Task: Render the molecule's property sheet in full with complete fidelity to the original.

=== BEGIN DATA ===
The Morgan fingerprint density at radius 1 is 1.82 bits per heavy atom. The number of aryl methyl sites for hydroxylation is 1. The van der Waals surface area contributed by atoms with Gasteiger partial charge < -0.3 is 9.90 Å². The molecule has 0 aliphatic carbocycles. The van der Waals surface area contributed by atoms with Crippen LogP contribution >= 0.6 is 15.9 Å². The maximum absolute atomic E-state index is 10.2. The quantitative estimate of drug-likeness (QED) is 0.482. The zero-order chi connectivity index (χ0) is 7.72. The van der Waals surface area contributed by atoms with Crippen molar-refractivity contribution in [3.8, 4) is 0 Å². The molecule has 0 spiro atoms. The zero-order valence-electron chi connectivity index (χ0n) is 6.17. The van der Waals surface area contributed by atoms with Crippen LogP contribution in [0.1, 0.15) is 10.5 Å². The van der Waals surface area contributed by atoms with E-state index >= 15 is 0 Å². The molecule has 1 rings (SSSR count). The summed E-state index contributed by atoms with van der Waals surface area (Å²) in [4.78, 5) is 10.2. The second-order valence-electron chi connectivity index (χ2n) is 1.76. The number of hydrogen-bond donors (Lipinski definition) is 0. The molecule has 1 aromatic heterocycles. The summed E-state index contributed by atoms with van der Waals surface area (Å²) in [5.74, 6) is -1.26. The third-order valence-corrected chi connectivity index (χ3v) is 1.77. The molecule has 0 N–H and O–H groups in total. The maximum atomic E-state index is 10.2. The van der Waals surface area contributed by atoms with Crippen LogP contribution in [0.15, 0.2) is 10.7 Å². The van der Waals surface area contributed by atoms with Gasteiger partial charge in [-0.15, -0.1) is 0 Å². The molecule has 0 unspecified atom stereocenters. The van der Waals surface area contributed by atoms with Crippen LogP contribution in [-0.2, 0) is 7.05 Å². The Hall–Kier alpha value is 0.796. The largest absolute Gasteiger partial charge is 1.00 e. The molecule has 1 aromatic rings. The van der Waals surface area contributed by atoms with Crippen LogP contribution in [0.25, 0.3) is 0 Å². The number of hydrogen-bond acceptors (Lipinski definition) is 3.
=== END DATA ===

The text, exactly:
The Morgan fingerprint density at radius 1 is 1.82 bits per heavy atom. The number of aryl methyl sites for hydroxylation is 1. The van der Waals surface area contributed by atoms with Gasteiger partial charge < -0.3 is 9.90 Å². The molecule has 0 aliphatic carbocycles. The van der Waals surface area contributed by atoms with Crippen LogP contribution >= 0.6 is 15.9 Å². The maximum absolute atomic E-state index is 10.2. The quantitative estimate of drug-likeness (QED) is 0.482. The zero-order chi connectivity index (χ0) is 7.72. The van der Waals surface area contributed by atoms with Crippen molar-refractivity contribution in [3.8, 4) is 0 Å². The molecule has 0 spiro atoms. The zero-order valence-electron chi connectivity index (χ0n) is 6.17. The van der Waals surface area contributed by atoms with Crippen LogP contribution in [0.1, 0.15) is 10.5 Å². The van der Waals surface area contributed by atoms with E-state index >= 15 is 0 Å². The molecule has 1 rings (SSSR count). The summed E-state index contributed by atoms with van der Waals surface area (Å²) in [4.78, 5) is 10.2. The second-order valence-electron chi connectivity index (χ2n) is 1.76. The number of hydrogen-bond donors (Lipinski definition) is 0. The molecule has 1 aromatic heterocycles. The summed E-state index contributed by atoms with van der Waals surface area (Å²) in [5.74, 6) is -1.26. The third-order valence-corrected chi connectivity index (χ3v) is 1.77. The molecule has 0 N–H and O–H groups in total. The maximum atomic E-state index is 10.2. The van der Waals surface area contributed by atoms with Crippen LogP contribution in [0.15, 0.2) is 10.7 Å². The van der Waals surface area contributed by atoms with Gasteiger partial charge in [-0.15, -0.1) is 0 Å². The molecule has 0 unspecified atom stereocenters. The van der Waals surface area contributed by atoms with Crippen LogP contribution in [-0.2, 0) is 7.05 Å². The Hall–Kier alpha value is 0.796. The largest absolute Gasteiger partial charge is 1.00 e. The molecule has 1 aromatic rings. The van der Waals surface area contributed by atoms with Crippen LogP contribution in [0.25, 0.3) is 0 Å². The number of hydrogen-bond acceptors (Lipinski definition) is 3.